Title: Black Widow
Author: Chris Brookmyre
Publisher: Little Brown
There is no perfect marriage. There is no perfect murder.
Diana Jager is clever, strong and successful, a skilled surgeon and fierce campaigner via her blog about sexism. Yet it takes only hours for her life to crumble when her personal details are released on the internet as revenge for her writing.
Then she meets Peter. He’s kind, generous, and knows nothing about her past: the second chance she’s been waiting for.
Within six months, they are married. Within six more, Peter is dead – and Diana on trial for his murder, a nightmare end to their fairytale romance.
But Peter’s sister Lucy doesn’t believe in fairytales, and tasks maverick reporter Jack Parlabane with discovering the dark truth behind the woman the media is calling Black Widow…
I LOVED this book. Great writing, an intriguing storyline and fantastic writing skill that kept me speeding through without ever feeling bored or losing interest. It’s another testament to what a great story this is because it’s a fairly long book compared to others in the genre, clocking in at over 400 pages, but at no point did I start feeling bored or uninterested. It held my attention to the very last page.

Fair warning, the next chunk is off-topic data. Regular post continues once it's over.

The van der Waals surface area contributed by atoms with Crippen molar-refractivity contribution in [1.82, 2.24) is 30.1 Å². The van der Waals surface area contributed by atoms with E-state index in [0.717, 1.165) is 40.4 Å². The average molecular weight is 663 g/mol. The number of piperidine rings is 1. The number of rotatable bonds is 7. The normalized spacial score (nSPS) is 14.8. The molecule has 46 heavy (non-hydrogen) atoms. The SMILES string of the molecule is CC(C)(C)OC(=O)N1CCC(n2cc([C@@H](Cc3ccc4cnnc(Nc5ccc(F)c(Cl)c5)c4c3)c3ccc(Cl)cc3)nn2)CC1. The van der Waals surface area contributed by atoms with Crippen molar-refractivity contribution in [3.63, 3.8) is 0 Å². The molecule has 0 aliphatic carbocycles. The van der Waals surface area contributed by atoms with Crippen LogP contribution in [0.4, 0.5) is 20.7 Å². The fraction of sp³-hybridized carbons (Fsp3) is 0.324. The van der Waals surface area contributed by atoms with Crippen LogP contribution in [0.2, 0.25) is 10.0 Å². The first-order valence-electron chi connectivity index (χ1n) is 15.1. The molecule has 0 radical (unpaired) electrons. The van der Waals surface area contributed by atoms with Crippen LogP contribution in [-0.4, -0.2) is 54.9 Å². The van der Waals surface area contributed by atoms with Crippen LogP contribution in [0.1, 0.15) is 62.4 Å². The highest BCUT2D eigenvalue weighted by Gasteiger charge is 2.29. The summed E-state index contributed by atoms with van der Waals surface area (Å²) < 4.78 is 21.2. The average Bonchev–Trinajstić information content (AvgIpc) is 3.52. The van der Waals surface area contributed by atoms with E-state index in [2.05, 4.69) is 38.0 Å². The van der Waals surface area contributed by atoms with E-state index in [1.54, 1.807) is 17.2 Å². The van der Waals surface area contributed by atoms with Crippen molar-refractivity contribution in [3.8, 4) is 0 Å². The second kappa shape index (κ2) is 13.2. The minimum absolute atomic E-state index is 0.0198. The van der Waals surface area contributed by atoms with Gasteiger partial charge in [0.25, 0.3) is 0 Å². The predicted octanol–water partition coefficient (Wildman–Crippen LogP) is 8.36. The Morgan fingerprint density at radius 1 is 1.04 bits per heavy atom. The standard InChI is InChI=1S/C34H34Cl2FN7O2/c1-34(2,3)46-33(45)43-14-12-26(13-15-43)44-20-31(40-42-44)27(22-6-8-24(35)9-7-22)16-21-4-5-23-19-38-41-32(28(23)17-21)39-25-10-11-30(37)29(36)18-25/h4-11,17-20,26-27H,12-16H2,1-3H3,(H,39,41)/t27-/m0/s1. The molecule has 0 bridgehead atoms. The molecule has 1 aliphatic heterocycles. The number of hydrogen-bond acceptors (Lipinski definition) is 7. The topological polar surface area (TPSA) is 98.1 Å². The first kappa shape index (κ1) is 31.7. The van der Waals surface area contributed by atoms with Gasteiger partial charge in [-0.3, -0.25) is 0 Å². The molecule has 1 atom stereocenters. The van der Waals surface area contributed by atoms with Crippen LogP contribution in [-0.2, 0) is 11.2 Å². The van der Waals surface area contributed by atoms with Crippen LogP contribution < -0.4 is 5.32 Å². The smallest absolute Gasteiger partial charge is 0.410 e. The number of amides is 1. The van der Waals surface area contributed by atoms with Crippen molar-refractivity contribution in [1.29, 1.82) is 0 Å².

Black Widow is the first novel I’ve read by Chris Brookmyre but not having read the others hasn’t impacted my enjoyment (or understanding) of the novel one bit. Firstly, the characters are hugely interesting – not always hugely likeable but there’s something about them that made me want to read more. I really liked Diana Jager despite not knowing throughout the story whether she was guilty or not. She was a strong and independent (although often spiky and, at times, rude) feminist who I really enjoyed reading about. Jack Parlabane was satisfyingly curious and determined to unearth the truth, but I felt like he actually seemed like a secondary character until the end of the story, with Diana and others at the forefront of the book; having not read other novels in the series I’m not sure if Jack always takes a bit of a backseat in the storyline, staying kind of in the background, or if this novel is an exception…
The story itself has plenty of twists and turns, and the different points of view that the reader gets (mainly Diana, some of the police officers, and Jack Parlabane)only adds to the fantastic narrative that really drew me in. There’s humour sewn into the pages, too, with some observations and comments by characters striking me as really amusing. It hops back and forward in time, with the trial kicking the novel off and the story then moving backwards to note how things happened the way they did. All the time you’re wondering if things are exactly as they are described by witnesses, people close to Peter, etc, and it’s not until the end, that it’s all tied up – and rather satisfyingly, in my opinion!
I’m so impressed with this book – definitely recommended!
Many thanks to Little Brown and Netgalley for providing a copy of this novel on which I chose to write an honest and unbiased review.